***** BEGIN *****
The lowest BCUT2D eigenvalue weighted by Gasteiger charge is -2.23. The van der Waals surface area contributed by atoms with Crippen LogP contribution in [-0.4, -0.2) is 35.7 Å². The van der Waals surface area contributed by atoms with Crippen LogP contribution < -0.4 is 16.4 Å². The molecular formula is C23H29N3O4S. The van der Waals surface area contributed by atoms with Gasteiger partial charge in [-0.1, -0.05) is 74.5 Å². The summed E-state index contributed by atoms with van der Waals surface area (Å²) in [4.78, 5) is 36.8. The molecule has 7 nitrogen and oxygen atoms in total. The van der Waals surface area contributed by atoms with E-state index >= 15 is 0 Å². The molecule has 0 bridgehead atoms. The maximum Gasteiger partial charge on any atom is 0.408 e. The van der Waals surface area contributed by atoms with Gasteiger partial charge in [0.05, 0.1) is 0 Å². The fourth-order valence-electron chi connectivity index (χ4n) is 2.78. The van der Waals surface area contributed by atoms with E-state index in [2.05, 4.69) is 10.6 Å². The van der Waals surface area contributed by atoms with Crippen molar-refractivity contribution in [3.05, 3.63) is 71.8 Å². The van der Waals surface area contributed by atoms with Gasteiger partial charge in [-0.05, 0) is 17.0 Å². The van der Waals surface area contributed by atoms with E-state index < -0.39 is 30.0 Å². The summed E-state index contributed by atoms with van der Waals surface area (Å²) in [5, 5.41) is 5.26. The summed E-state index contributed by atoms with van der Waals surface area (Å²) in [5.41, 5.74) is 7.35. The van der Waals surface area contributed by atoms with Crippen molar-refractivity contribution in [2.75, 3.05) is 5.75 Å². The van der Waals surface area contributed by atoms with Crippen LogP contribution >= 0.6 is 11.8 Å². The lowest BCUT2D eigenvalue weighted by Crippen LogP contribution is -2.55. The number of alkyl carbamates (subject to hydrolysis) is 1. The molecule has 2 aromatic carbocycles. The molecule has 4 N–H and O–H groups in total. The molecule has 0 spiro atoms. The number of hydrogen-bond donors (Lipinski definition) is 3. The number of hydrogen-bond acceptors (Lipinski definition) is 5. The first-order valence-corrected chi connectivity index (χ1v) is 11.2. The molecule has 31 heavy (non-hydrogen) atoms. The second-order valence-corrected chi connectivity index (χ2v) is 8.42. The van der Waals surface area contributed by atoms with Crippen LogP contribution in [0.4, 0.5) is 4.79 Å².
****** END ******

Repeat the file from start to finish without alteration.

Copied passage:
The lowest BCUT2D eigenvalue weighted by Gasteiger charge is -2.23. The van der Waals surface area contributed by atoms with Crippen LogP contribution in [-0.4, -0.2) is 35.7 Å². The van der Waals surface area contributed by atoms with Crippen LogP contribution < -0.4 is 16.4 Å². The molecular formula is C23H29N3O4S. The van der Waals surface area contributed by atoms with Gasteiger partial charge in [-0.1, -0.05) is 74.5 Å². The summed E-state index contributed by atoms with van der Waals surface area (Å²) in [4.78, 5) is 36.8. The molecule has 7 nitrogen and oxygen atoms in total. The van der Waals surface area contributed by atoms with E-state index >= 15 is 0 Å². The molecule has 0 bridgehead atoms. The maximum Gasteiger partial charge on any atom is 0.408 e. The van der Waals surface area contributed by atoms with Gasteiger partial charge in [0.05, 0.1) is 0 Å². The fourth-order valence-electron chi connectivity index (χ4n) is 2.78. The van der Waals surface area contributed by atoms with E-state index in [2.05, 4.69) is 10.6 Å². The van der Waals surface area contributed by atoms with Crippen molar-refractivity contribution in [3.05, 3.63) is 71.8 Å². The van der Waals surface area contributed by atoms with Gasteiger partial charge in [-0.05, 0) is 17.0 Å². The van der Waals surface area contributed by atoms with E-state index < -0.39 is 30.0 Å². The summed E-state index contributed by atoms with van der Waals surface area (Å²) in [5, 5.41) is 5.26. The summed E-state index contributed by atoms with van der Waals surface area (Å²) in [5.41, 5.74) is 7.35. The van der Waals surface area contributed by atoms with Crippen molar-refractivity contribution in [2.75, 3.05) is 5.75 Å². The van der Waals surface area contributed by atoms with Crippen LogP contribution >= 0.6 is 11.8 Å². The lowest BCUT2D eigenvalue weighted by Crippen LogP contribution is -2.55. The number of alkyl carbamates (subject to hydrolysis) is 1. The molecule has 2 aromatic carbocycles. The molecule has 4 N–H and O–H groups in total. The molecule has 0 spiro atoms. The number of hydrogen-bond donors (Lipinski definition) is 3. The number of hydrogen-bond acceptors (Lipinski definition) is 5. The first-order valence-corrected chi connectivity index (χ1v) is 11.2. The molecule has 31 heavy (non-hydrogen) atoms. The second-order valence-corrected chi connectivity index (χ2v) is 8.42. The van der Waals surface area contributed by atoms with Crippen LogP contribution in [0.4, 0.5) is 4.79 Å².